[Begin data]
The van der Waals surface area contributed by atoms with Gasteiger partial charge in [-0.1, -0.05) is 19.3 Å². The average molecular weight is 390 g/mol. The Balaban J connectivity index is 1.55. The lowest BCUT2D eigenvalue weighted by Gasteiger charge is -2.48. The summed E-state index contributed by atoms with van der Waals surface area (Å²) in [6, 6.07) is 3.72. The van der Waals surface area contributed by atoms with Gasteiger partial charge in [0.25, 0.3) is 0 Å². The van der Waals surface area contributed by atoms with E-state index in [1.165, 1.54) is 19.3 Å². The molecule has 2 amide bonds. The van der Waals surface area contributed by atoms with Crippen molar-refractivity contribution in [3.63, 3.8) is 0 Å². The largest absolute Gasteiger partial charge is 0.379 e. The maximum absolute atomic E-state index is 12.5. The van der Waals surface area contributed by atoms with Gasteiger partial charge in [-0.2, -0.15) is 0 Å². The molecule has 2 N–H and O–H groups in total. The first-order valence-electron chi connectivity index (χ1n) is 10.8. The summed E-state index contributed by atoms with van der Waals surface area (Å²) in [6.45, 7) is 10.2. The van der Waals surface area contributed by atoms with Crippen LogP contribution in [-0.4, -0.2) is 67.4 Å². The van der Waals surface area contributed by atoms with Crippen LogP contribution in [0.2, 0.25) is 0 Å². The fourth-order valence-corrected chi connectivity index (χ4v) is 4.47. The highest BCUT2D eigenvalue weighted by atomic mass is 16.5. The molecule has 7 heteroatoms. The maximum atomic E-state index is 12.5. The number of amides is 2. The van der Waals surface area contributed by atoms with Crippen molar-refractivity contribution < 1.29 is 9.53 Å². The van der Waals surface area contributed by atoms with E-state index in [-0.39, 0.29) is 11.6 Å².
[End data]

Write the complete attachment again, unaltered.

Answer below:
The van der Waals surface area contributed by atoms with Gasteiger partial charge in [-0.1, -0.05) is 19.3 Å². The average molecular weight is 390 g/mol. The Balaban J connectivity index is 1.55. The lowest BCUT2D eigenvalue weighted by Gasteiger charge is -2.48. The summed E-state index contributed by atoms with van der Waals surface area (Å²) in [6, 6.07) is 3.72. The van der Waals surface area contributed by atoms with Gasteiger partial charge in [0.25, 0.3) is 0 Å². The van der Waals surface area contributed by atoms with E-state index in [1.165, 1.54) is 19.3 Å². The molecule has 2 amide bonds. The van der Waals surface area contributed by atoms with Crippen molar-refractivity contribution in [3.63, 3.8) is 0 Å². The largest absolute Gasteiger partial charge is 0.379 e. The maximum absolute atomic E-state index is 12.5. The van der Waals surface area contributed by atoms with Gasteiger partial charge in [-0.2, -0.15) is 0 Å². The molecule has 2 N–H and O–H groups in total. The first-order valence-electron chi connectivity index (χ1n) is 10.8. The summed E-state index contributed by atoms with van der Waals surface area (Å²) in [6.45, 7) is 10.2. The van der Waals surface area contributed by atoms with Crippen LogP contribution in [-0.4, -0.2) is 67.4 Å². The van der Waals surface area contributed by atoms with Crippen LogP contribution in [0.2, 0.25) is 0 Å². The fourth-order valence-corrected chi connectivity index (χ4v) is 4.47. The highest BCUT2D eigenvalue weighted by atomic mass is 16.5. The molecule has 7 heteroatoms. The maximum atomic E-state index is 12.5. The number of amides is 2. The van der Waals surface area contributed by atoms with Crippen molar-refractivity contribution < 1.29 is 9.53 Å². The van der Waals surface area contributed by atoms with E-state index in [-0.39, 0.29) is 11.6 Å².